Teaching her a lesson.
Let me clear right up front, when I write Rachel Clancy, my YA heroine in my Warrior series, in a lot of ways she writes me and not the other way around. What do I mean by that? Rachel has a story to tell and a definite opinion on how it is to be told. Much more so than any other book series I write, the character of Rachel has determined her own destiny without much input from me. Frequently, she surprises me.
In my real life, I have three young children. The oldest is six years old. So I haven’t faced their teenage years yet. But, I imagine, that there will be lessons that they have to learn as teenagers—as I did—when they hit those years. I hope that I will be around to help guide them through that time.
For right now, I am facing the interesting dilemma of helping to guide Rachel through her formative years in the backdrop of a post-apocalyptic paranormal world where vampires are running around trying to eat her. Some of the lessons that Rachel has to learn to move forward are not necessary things that I would want my own children to have to experience.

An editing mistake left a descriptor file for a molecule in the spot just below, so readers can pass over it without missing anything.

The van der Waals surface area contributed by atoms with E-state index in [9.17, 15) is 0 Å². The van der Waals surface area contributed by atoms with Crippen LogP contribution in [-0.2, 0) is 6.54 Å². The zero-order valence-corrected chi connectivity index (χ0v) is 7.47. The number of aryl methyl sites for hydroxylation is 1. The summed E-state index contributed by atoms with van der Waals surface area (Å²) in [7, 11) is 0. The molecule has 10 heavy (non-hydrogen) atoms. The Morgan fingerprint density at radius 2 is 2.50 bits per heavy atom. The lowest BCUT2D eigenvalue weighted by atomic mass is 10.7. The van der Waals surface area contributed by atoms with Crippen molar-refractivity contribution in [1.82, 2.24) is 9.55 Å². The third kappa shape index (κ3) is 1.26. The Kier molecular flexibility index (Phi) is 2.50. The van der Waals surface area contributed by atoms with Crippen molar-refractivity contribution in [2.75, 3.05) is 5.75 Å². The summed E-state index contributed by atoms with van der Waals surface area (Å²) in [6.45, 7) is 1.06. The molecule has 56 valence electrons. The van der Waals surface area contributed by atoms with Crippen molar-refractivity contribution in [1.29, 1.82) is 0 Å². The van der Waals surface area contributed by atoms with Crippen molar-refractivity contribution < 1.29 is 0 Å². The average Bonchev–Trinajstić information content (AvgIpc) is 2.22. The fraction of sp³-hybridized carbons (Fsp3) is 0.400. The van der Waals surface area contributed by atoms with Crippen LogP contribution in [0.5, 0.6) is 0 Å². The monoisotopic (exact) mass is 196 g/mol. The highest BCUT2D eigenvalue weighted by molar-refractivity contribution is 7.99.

For example, in Driven, the second book in the series, Rachel is faced with a dilemma of having to decide between two young men vying for her attention. Actually, this happens to her twice in the book in two very different ways. But I digress.
The reasons why one of these young guys is better than another would not necessarily hold true in the world we live in today. What they value are not necessarily what we value. Having said that, I still need them to be likable. I still need grownups who look at these books to be fine with their teenagers enjoying these characters. All of this means that, as an author, I walk a fine line, particularly because Rachel is such a dominant character that she is almost writing her own books.
But she has lessons to learn. And they’re my job to teach them to her. Even if she makes it difficult for me.